Guest Blog by Ivan Serrano
If employers can Google prospective employees and check out their social media accounts, why can’t lawyers use the internet during void dire or to vet prospective clients? Without even digging into the subject beyond asking the question–not a very lawyerly thing to do–it just makes intuitive sense that this practice is not only commonplace, but is probably becoming widespread.
That being the case (ahem), it is safe to assume that social media is already influencing one of the least sociable professions. While not exactly a tired cultural cliché, it is a well-established industry truism that law firms are both traditionally and notoriously averse to change and technology. This trait may be inherent in all things associated with the law, but that’s another story for another day. Regardless, there is plenty of evidence to support the wisdom of lawyerly reluctance regardless of the inconveniences engendered.
Is this a Social Media Lawyer joke?
Even so, when the Law Society in the UK finally announced that it had issued social media guidelines for lawyers in 2012, many people were wondering if the announcement was a poorly framed lawyer joke or a spoof by The Onion.
What are the benefits of lawyers using social media?
In a world where IT is still considered a liability rather than an asset and marketing is mostly an ethical consideration, it seems almost a foregone conclusion that the benefits of social engagement are likely to be harder to find, much less explain.
There is probably little need for selfies in the legal professions, though there is hardly a compelling case that there is really a need for them anywhere else either.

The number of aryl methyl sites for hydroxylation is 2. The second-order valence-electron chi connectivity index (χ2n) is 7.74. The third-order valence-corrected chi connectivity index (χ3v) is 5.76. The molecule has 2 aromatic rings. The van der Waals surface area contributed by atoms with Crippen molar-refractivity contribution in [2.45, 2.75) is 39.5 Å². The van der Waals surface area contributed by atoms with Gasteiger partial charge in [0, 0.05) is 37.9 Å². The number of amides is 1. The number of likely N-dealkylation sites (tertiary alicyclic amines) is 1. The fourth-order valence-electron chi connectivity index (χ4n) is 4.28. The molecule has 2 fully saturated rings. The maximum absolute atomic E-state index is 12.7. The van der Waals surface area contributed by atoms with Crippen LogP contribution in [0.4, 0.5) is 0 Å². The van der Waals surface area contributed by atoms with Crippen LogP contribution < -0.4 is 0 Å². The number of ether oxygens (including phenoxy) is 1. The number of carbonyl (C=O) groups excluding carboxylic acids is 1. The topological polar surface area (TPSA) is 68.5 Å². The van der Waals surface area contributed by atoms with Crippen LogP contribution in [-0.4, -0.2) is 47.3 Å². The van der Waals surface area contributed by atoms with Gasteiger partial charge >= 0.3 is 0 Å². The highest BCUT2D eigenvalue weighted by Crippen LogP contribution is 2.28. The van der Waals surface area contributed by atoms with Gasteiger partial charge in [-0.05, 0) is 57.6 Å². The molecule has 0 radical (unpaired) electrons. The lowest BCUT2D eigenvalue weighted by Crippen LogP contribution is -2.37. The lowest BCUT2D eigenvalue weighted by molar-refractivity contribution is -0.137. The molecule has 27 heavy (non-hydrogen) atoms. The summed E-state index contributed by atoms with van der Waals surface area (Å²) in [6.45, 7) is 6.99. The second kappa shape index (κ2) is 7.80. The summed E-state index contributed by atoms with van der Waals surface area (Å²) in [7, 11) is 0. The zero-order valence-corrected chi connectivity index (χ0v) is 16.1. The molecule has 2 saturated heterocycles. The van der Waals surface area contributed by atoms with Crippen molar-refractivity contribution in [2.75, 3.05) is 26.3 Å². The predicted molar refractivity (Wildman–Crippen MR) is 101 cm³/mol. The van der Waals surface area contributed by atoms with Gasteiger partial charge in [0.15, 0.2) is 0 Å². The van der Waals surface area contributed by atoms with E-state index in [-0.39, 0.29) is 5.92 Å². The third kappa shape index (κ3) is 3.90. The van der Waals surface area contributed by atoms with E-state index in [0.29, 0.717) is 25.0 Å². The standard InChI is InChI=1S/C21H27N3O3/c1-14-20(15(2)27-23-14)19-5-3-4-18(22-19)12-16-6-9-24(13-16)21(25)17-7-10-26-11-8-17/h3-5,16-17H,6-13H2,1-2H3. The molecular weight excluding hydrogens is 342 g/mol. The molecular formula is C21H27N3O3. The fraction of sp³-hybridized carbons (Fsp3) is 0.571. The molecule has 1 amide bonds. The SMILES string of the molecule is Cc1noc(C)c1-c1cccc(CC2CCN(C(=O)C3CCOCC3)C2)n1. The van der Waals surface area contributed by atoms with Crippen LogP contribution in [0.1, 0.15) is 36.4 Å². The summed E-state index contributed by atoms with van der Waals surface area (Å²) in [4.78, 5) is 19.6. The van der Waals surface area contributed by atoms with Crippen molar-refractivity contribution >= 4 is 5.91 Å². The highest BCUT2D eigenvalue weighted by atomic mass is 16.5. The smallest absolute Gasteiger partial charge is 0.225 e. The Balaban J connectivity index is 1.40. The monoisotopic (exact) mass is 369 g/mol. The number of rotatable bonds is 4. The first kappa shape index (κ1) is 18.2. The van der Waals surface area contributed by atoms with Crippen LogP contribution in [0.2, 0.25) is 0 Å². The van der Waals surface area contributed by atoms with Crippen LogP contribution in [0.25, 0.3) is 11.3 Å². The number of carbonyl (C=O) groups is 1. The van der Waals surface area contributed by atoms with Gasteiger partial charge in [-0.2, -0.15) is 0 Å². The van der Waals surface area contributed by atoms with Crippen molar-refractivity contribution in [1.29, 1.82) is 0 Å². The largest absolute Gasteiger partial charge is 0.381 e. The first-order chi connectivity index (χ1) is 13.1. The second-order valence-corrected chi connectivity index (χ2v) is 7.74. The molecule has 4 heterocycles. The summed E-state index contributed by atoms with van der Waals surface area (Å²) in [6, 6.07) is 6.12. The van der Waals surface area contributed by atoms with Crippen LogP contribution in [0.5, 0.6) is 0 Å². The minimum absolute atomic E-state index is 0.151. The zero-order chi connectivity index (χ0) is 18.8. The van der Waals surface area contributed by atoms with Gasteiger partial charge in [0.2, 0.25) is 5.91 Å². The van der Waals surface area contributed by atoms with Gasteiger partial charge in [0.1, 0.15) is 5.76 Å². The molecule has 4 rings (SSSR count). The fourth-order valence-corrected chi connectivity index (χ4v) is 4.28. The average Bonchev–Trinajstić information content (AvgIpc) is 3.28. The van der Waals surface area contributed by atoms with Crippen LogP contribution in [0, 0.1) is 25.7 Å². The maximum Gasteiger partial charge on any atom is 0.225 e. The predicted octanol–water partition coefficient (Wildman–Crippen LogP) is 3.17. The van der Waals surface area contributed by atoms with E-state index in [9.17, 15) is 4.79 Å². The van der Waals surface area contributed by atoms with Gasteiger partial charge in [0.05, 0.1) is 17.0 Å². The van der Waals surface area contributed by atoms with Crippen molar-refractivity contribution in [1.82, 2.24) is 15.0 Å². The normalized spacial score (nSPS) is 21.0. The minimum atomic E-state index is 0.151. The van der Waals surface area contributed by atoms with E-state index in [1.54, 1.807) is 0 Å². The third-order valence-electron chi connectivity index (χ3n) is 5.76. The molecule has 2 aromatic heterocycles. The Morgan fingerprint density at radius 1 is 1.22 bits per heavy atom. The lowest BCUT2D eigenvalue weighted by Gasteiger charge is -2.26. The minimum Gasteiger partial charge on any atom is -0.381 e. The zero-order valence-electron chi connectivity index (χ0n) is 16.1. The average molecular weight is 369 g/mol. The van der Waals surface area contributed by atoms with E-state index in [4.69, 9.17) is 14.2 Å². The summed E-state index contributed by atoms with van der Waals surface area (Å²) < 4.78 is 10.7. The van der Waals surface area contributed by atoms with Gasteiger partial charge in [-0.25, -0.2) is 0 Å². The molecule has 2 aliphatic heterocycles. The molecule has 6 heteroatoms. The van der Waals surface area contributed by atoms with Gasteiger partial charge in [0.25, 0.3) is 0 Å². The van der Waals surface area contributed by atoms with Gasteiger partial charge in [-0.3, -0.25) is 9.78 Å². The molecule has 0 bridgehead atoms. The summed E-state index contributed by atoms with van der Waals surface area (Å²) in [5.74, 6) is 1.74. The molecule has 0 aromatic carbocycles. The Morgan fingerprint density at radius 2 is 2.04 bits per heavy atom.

.A pin-board featuring quotes from rulings by your favorite trial judge or recipes for cross-examination are unlikely to garner masses of followers.
While there may be a few GIFs of witness testimony that may generate some interest online, they are not very likely to go viral.
There is a potential market for summarizing legal opinions in 140 characters or less, but this skill would probably require another three years of graduate school.
Could you repeat the question?
But the question remains, will social media ever be used by the legal profession for more than its most obvious use–digging up dirt on potential jurors and witnesses? Will potential social media outcomes every outweigh the risks of social media for attorneys? Does it ever make sense for a lawyer to put something in writing when it isn’t a requirement?
Regardless of any generalized answers to these questions, there will be individual attorneys who are willing to go fearlessly where no one has gone before. And, as with the exploration of all frontiers, until the frontier is substantially settled, there is likely to be an element of unpredictability, a cringeworthy word in any legal circle.
Law Firm Reputation Management: What are people saying?
What are people saying about your firm? You can be sure they aren’t saying it to your face. Monitoring social media or setting up Google alerts may be a way to get a glimpse into what your firm’s reputation is. It’s just a thought, and you never know what you might find.
Determine Jury Pre-Existing Biases
Let’s say your firm has a family law practice. Does it make sense to monitor what is being said on forums or other places where moms, dads and other “family” types hang out to get a better understanding of your target market? How many other practice areas might benefit from this approach?
Client Referrals from Social Media
Personal referrals are still the best source for new clients. If you look back over your history with personal referrals, it’s likely that you will be able to draw two conclusions. First, your best clients are your best referrers, and second, you have no idea where the next referral will be coming from.
Being online, if only in a low-level way is likely to increase referrals. The referral process is all about mind share. That’s the reason your best clients are the best referrers. If you want people to be thinking about you while they are online, you’ve got to be there with them.
Hashtags are an accepted practice online. If you want to make sure your online content is not misinterpreted, just make sure you append the hashtag #NotLegalAdvice to any online post before clicking send.